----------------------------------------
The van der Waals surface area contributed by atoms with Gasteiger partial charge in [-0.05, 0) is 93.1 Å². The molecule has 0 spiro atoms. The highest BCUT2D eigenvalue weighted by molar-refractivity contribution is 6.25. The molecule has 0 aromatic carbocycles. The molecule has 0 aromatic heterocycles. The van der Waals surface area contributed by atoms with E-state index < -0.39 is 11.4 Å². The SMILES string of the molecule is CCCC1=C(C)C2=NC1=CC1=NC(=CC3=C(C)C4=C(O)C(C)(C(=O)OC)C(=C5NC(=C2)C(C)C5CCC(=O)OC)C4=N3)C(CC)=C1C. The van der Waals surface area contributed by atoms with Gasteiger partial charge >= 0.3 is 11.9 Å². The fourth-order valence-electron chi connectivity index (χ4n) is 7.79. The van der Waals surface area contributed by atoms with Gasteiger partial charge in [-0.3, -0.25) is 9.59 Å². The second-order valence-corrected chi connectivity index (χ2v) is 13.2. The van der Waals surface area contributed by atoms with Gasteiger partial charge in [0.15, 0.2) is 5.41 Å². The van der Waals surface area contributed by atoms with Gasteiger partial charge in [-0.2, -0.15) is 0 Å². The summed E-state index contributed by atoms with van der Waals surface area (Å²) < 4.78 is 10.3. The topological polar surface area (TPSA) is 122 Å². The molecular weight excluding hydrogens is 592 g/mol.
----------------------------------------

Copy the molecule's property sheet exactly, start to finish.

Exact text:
The van der Waals surface area contributed by atoms with Gasteiger partial charge in [-0.05, 0) is 93.1 Å². The molecule has 0 spiro atoms. The highest BCUT2D eigenvalue weighted by molar-refractivity contribution is 6.25. The molecule has 0 aromatic carbocycles. The molecule has 0 aromatic heterocycles. The van der Waals surface area contributed by atoms with E-state index < -0.39 is 11.4 Å². The SMILES string of the molecule is CCCC1=C(C)C2=NC1=CC1=NC(=CC3=C(C)C4=C(O)C(C)(C(=O)OC)C(=C5NC(=C2)C(C)C5CCC(=O)OC)C4=N3)C(CC)=C1C. The van der Waals surface area contributed by atoms with Gasteiger partial charge >= 0.3 is 11.9 Å². The fourth-order valence-electron chi connectivity index (χ4n) is 7.79. The van der Waals surface area contributed by atoms with Gasteiger partial charge in [-0.3, -0.25) is 9.59 Å². The second-order valence-corrected chi connectivity index (χ2v) is 13.2. The van der Waals surface area contributed by atoms with Gasteiger partial charge in [0.15, 0.2) is 5.41 Å². The van der Waals surface area contributed by atoms with Gasteiger partial charge in [-0.2, -0.15) is 0 Å². The summed E-state index contributed by atoms with van der Waals surface area (Å²) < 4.78 is 10.3. The topological polar surface area (TPSA) is 122 Å². The molecular weight excluding hydrogens is 592 g/mol.